Addicted to Impulse Buying? Here are 7 Ways to Help You Stop

Ever walked into a store and came out a few thousands poorer and a million times guiltier? You, my friend, have been a victim of impulse buying: that momentary gush of thrill that ruins your budget and eventually make you feel guilty than happy.

Image from Gossip Girl courtesy of Warner Bros.

Image from Gossip Girl courtesy of Warner Bros.

No matter how good we are at being the frugal buyer, the pull of a limited edition pair of sneakers or our favorite lipstick is hard to resist sometimes. Grappling with impulse buying? These seven tips will help you out:

1. Stick to a list

Writing a list of the things you will buy, whether they’re tools, clothes or groceries, is already setting the limit and drawing a line. It conditions you into purchasing only the things you need, keeps you focused on your goals, and prevents distraction. And of course, it keeps you from sneaking into a forbidden aisle and pulling a set of dishware you don’t need.

Image from Bruce Turner via Flickr Creative Commons

Image from Bruce Turner via Flickr Creative Commons

2. Pay with cash, not with debit or credit cards

With cash, you have visual evidence of how much money has flown from your wallet. Credit and debit cards can be deceiving. Without the physical form, you get the false sense of unlimited funds, and you might not feel the full impact of bills piling up.

Image from TaxCredits.net via Flickr Creative Commons

Image from Tax Credits via Flickr Creative Commons

3. Shop with cheapskate/stingy friends

There is a perk to having that frugal friend breathing down your neck to tell you enough is enough. And it is precisely this–saving you from thousands of wasted pesos and taking you to the cheapest places to shop. Some would call them “kuripot,” others would describe them as “killjoy,” but for someone like you trying to stay out of splurge danger, they’re guardian angels.

GIF from Cheeta Girls via Giphy

GIF from Cheeta Girls via Giphy

4. Never shop during a sale

Ah, yes. That shiny, shimmering “50% off” dangling enchantingly across the storefront, like a beacon of light luring a moth to its trap. Never, ever be fooled and tempted by sales. The huge markdowns can be love at first sight, but you’ll be buying things you never planned on buying or will never need. So before you enter the store or click the “buy” button, step back, breathe, and walk away.

GIF from The White Pepper via Giphy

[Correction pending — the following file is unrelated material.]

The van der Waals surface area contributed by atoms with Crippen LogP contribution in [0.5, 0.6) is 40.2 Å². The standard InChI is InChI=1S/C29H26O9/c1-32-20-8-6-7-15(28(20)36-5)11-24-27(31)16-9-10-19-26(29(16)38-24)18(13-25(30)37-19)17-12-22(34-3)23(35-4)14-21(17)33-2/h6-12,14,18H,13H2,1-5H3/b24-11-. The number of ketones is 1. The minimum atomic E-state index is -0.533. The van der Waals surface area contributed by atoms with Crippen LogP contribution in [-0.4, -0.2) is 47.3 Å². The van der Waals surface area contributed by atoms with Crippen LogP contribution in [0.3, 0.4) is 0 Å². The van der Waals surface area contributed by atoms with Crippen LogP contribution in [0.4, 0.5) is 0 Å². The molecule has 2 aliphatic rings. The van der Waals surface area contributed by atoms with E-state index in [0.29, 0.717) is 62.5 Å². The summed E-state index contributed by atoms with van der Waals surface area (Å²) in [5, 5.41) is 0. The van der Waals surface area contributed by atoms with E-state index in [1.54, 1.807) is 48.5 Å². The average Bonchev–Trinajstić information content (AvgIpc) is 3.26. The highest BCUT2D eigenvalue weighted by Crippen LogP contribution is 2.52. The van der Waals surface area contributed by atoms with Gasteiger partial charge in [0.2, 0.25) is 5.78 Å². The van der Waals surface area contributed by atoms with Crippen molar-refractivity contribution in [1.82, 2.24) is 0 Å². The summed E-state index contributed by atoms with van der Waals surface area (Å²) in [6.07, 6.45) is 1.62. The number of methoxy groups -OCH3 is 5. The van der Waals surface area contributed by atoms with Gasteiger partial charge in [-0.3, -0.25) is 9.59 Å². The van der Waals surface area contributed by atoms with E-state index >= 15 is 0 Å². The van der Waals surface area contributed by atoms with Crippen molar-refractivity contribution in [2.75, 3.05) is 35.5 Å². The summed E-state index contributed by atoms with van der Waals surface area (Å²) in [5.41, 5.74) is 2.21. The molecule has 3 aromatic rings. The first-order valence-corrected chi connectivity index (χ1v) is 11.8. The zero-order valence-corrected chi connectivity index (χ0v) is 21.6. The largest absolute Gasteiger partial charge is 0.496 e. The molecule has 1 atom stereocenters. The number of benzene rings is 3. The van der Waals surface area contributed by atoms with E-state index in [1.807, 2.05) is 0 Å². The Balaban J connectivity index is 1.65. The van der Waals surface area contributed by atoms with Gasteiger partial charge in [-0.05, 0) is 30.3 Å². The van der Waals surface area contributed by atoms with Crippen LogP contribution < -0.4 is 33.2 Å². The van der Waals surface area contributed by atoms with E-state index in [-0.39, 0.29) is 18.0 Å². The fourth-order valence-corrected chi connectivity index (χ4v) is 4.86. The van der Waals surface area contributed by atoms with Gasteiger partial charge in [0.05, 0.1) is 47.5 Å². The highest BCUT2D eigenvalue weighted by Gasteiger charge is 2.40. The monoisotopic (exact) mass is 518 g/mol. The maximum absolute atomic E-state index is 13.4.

GIF from The White Pepper via Giphy

5. If you’re grocery shopping, shop with a full stomach

The problem with grocery shopping on a hungry stomach is that you’re likely to look at food as something to eat, rather than as products to buy. If you’re thinking with a starved mind, you want it all all all! Before you know it, you’ve dumped twice the amount of items on your cart as you originally planned. So next time you go grocery shopping, have a full, healthy meal first before heading to the store.

Image from Cory Doctorow via Flickr Creative Commons

Image from Cory Doctorow via Flickr Creative Commons

6. Limit your shopping time

The trick is to get in, then get out as fast as you can. The less time you spend inside the store, the less damage you’ll do to your wallet. Once you’re done with the essentials and you’ve accomplished your purchase goals for the day, don’t bother dawdling on aisles and checking out items you may or may not need.

Image from Guy Sie via Flickr Creative Commons

Image from Guy Sie via Flickr Creative Commons

7. Plan for an “impulse buy”

Treat yourself from time to time. You’re less likely to make big impulse purchases if you allow the occasional small splurges. Because you’re less deprived, you’re able to exercise more self-control when your favorite brand of lipstick suddenly materializes before your eyes.

Image from Meridican via Flickr Creative Commons

Image from Meridican via Flickr Creative Commons

While some impulse purchases seem like a reasonable deal, most of them do more damage than good. Do yourself and your wallet a favor and follow these easy and practical impulse-curbing ideas.

GIF from The Rachel Zoe Project via Giphy

GIF from The Rachel Zoe Project via Giphy

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